With focus on opposition, U.S. races against time on Syria
WASHINGTON (Reuters) - The United States is racing to finalize elements of its Syria strategy, planning new steps to shape and strengthen the still-fragmented opposition as signs build that the country is nearing a tipping point in the 20-month rebellion against President Bashar al-Assad.
Blocked at the United Nations by Russia and China, and wary of the growing influence of radical Islamists in the Syrian revolt, the Obama administration has forced a reorganization of the Syrian opposition into a new, broad coalition. It hopes the new coalition can secure stability after what U.S. officials regard as the inevitable collapse of the Assad government.
But with events moving quickly on the battlefield and world leaders warning Assad against resorting to his stockpile of chemical weapons as a last-ditch tactic, diplomatic analysts say Syria's crisis threatens to spin out of control before the U.S.-backed transition plan is in place.
"The horizon of the regime is quite a bit shorter than we imagined even three months ago, and I don't think the development of the opposition has kept pace," said Steven Heydemann, a Syria specialist at the U.S. Institute of Peace.
To accelerate the planning, Secretary of State Hillary Clinton will gather with allies and opposition representatives in the Moroccan city of Marrakesh next week. She is expected to announce that the United States recognizes the new coalition as "the legitimate representative" of the Syrian people - a symbolic endorsement of the group Washington hopes can mature into a transitional government.
The United States is also expected to offer more non-lethal aid to the rebels, while placing one of the most radical fighting groups, the al Qaeda-linked Nusra Front, on its blacklist of terrorist organizations. The action is meant to draw a clear line against the most extreme elements of the Islamist resistance, U.S. officials say.
But U.S. arms supplies for opposition fighters remain off the table for now - reflecting continued U.S. reluctance to intervene directly in the conflict even as allies such as Qatar and Saudi Arabia step up their own weapons shipments.
BATTLES AND WARNINGS
The U.S. scramble on Syria comes as rebels, who already control swaths of the country, intensify their push on Damascus, closing the highway to the capital's airport and battling government troops in the suburbs of what increasingly is a city under siege.
The rebel campaign has coincided with a series of warnings from world leaders to Assad not to use chemical weapons - a step U.S. President Barack Obama said would be a "tragic mistake" that would invite unspecified consequences.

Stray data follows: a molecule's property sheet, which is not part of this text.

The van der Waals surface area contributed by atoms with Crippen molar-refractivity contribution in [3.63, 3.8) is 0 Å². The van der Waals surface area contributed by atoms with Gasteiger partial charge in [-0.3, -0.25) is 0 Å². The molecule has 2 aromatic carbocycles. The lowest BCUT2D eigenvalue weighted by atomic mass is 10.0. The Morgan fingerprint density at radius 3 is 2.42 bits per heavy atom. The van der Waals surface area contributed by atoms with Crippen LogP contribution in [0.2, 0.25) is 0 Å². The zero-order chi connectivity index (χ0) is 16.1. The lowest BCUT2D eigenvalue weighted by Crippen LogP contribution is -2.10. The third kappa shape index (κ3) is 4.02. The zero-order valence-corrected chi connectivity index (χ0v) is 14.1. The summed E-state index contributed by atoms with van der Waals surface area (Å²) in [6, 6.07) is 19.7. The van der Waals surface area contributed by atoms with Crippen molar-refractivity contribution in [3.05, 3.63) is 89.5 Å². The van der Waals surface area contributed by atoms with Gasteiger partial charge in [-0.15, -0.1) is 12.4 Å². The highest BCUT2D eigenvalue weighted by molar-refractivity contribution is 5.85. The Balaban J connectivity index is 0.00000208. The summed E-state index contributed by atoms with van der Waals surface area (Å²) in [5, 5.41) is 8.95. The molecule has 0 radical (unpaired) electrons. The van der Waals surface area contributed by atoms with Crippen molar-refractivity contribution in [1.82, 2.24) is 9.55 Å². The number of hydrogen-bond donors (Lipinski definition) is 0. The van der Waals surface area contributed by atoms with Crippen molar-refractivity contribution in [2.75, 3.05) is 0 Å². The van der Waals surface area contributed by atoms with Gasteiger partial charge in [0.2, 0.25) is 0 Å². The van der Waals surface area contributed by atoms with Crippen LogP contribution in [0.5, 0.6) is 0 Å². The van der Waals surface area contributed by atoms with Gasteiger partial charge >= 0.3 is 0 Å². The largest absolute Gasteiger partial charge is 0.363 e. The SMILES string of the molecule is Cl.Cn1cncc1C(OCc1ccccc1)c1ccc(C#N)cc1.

U.S. Defense Secretary Leon Panetta on Thursday repeated those warnings and said the United States had reason to believe Damascus was contemplating chemical warfare. Syria has rejected the warnings as "a pretext for intervention" by outsiders.
"The intelligence that we have raises serious concerns that this is being considered," Panetta said.
NATO also decided this week to send U.S., German and Dutch batteries of Patriot anti-aircraft missiles to Turkey's border with Syria, meaning hundreds of American and European troops will deploy to the frontier for the first time.
But U.S. officials caution that Washington still sees no military solution to the conflict in Syria, a country crosscut by religious and sectarian divisions. Mapping out a durable political transition, they say, is the only way to avert a potentially larger catastrophe in the heart of the Middle East.
"The goal is not to push Assad out, the goal is to get a different kind of government in Syria, one that promotes stability and security. The fall of Bashar is just Act One," said Jon Alterman, director of the Middle East program at the Center for Strategic and International Studies in Washington.
Clinton met Foreign Sergei Lavrov of Russia in Dublin on Thursday, raising hopes that Moscow might reconsider its support for Assad, which has seen Russia, joined by China, veto three U.N. Security Council resolutions aimed at pressuring his government to halt the violence.
International mediator Lakhdar Brahimi, also at the meeting, emerged saying they had agreed to seek a "creative" solution to the Syrian crisis. But he gave no specific indications that the diplomatic deadlock had been broken.
PROFESSIONALIZING THE OPPOSITION
The Marrakesh "Friends of Syria" meeting follows intense U.S. efforts to professionalize Syria's opposition after Clinton in October called for a new structure to replace the Syrian National Council, a group of largely expatriate Syrians with little political traction inside the country.
The new coalition was formed, and U.S. officials have met with some of its members, particularly on economic and humanitarian issues as they try to improve governance and service delivery in areas of Syria already under rebel control.
"At some point, it becomes more important whether they can pick up the garbage than whether they can shoot down a helicopter," said Daniel Serwer, a professor of conflict management at Johns Hopkins University.
Britain, France, Turkey and the Gulf countries have already endorsed the coalition despite having sometimes different ideas about what a post-Assad Syria should look like.
Qatar in particular, along with being an important weapons supplier for rebel forces, is seen to be pushing for a stronger Islamist political role in the country - a challenge to U.S. officials who hope to craft a more inclusive governing structure.
A U.S. move to upgrade its recognition of the coalition may strengthen its leverage but is unlikely to resolve deeper questions over whether the nascent opposition is really ready to take the reins in Syria.
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